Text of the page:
Diego de Saavedra Fajardo

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Portrait of Diego Saavedra Fajardo.

Diego de Saavedra Fajardo ((1584-05-06)6 May 1584 – 1648) was a Spanish diplomat and man of letters.


He was born in Algezares, in what is now the province of Murcia.

After receiving a religious education at Salamanca, he took minor orders, and in 1606 was appointed secretary to Cardinal Gaspar de Borja y Velasco, the Spanish ambassador at Rome.[1]

Although he did not get to receive major orders, he was named canon of Santiago in 1617, which was worth the importunations to him of town hall, since he never attended its position; but he did on the contrary to conclaves who chose the Popes Pope Gregory XV (1621) and Urban VIII (1623). From this date its diplomatic activity did not know rest, because the confidence he had gained of Philip IV of Spain and he was in charge to manage a very important part of his political and diplomatic relations during twenty-five years in Italy, Germany and Switzerland, during the decline of the Spanish political power in Europe.

He was ambassador in Rome (1631) and marched to Bavaria in 1633, territory then at the center of the bloodiest fights of Thirty Years' War. Here, with the position of resident ambassador in the court of Maximilian I, Elector of Bavaria, leader of the Holy League, he pursued the union of the pro-Habsburg forces with the German Emperor Ferdinand II and with Catholic powers. In this year, the king Gustavus Adolphus of Sweden died in the battle of Lützen; this settled down a tense calm only interrupted by the murder of the marshal Wallenstein, head of the armies of Ferdinand II, whenhis treason in favor of Sweden was discovered .

In 1634, the battle of Nördlingen took place between the Swedish armies and those of the German empire supported by Spanish troops, the latter being victorious. In 1636, Emperor Ferdinand II died, and Diet of Regensburg took place for the election of his successor, where Saavedra went as representative of Spain. His diplomatic activity intensified when Richelieu declared war to Spain in 1635, and with the successive defeats of the Spanish troops by the French armies. Ultimately he became Spanish plenipotentiary at Regensburg in 1636 and at Münster in 1648.[2]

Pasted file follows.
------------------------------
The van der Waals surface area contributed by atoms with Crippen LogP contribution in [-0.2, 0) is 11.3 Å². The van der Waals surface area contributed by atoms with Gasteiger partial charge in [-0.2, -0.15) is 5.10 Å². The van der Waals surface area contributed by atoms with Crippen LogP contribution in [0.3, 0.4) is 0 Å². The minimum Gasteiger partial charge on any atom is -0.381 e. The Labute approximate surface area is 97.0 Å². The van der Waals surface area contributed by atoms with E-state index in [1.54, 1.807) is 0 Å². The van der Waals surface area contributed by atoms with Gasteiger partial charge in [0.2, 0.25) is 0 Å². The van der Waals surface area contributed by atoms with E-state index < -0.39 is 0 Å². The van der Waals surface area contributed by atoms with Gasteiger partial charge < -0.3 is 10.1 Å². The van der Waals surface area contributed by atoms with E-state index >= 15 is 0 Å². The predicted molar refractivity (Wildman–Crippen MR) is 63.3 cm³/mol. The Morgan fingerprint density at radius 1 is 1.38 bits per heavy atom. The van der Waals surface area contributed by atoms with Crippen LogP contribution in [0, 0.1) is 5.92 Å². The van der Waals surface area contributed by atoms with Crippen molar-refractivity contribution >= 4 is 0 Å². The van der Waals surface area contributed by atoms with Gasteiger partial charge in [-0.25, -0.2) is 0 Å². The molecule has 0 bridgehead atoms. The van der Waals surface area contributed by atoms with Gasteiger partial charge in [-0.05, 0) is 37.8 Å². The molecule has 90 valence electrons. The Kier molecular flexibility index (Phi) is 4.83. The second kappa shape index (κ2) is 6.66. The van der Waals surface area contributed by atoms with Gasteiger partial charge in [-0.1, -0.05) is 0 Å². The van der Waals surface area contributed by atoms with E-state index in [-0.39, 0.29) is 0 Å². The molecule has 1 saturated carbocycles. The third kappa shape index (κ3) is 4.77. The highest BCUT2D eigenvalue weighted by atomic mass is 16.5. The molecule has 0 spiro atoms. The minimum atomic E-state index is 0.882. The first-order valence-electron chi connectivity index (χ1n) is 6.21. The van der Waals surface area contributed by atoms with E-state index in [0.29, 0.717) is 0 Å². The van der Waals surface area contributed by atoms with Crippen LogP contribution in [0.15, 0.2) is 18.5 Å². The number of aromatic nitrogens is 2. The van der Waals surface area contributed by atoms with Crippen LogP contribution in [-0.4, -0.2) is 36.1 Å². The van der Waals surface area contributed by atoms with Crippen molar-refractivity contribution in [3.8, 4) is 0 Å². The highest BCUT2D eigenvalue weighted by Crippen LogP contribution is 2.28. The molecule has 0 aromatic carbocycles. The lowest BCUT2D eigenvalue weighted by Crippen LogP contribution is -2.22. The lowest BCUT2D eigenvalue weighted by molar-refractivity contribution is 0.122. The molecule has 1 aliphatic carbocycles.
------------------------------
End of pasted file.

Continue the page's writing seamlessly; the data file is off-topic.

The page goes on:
After the signing of the Treaty of Münster, Saavedra retired into the Madrid convent of the Agustinos Recoletos. Here he died in 1648. He is buried at the Cathedral Church of Saint Mary in Murcia.


The Idea of a Christian political prince.

In 1640 Saavedra published the anti-Machiavellian emblem book Empresas Políticas. Idea de un príncipe político cristiano ("Political Maxims. Idea of a Christian Political Prince"), a hundred short essays about the education of a prince. This work was written primarily for the son of King Philip IV. It passed through a number of editions and was translated in several languages. An unfinished historical work, entitled Corona gótica, castellana, y austriaca políticamente ilustrada, appeared in 1646. Another work ascribed to Saavedra, the República literaria, was published posthumously in 1670; it is a satirical discussion on some of the leading characters in the ancient and modern world of letters.[2] Saavedra's Idea de un príncipe político cristiano ("The Idea of a Christian political prince", 1640) was a very erudite work that uses the literary sort of emblem, put by Andrea Alciato with his Emblemata translated in 1549 and that has a mainly moral and philosophical character. His work, however, was mainly inspired by the Emblemata política (1618), by Jakob Bruck Angermunt, being the intention of the author to compose a guide for the suitable political formation of a Christian prince. As a historian wrote Corona gótica, castellana y austríaca (1648), that tried to be a biographical repertoire of the Visigothic kings of Spain.

The style of Saavedra Fajardo is baroque and, sometimes ballast by a barren erudition and a meticulous style.


A Spanish high school in the Infant Don Juan Manuel neighborhood of Murcia is named after him. In Algezares, its birthplace town, there is a school with his name. In addition, the main street of the town is also named after him.

Madrid has a street with his name in the 28011 postal code.

External links[edit]


  1. ^ "Fajardo Diego de Saavedra". Catholic Encyclopedia. Retrieved 2002-02-24. 
  2. ^ a b Public Domain One or more of the preceding sentences incorporates text from a publication now in the public domainChisholm, Hugh, ed. (1911). "Saavedra Fajardo, Diego de". Encyclopædia Britannica 23 (11th ed.). Cambridge University Press. pp. 954–955.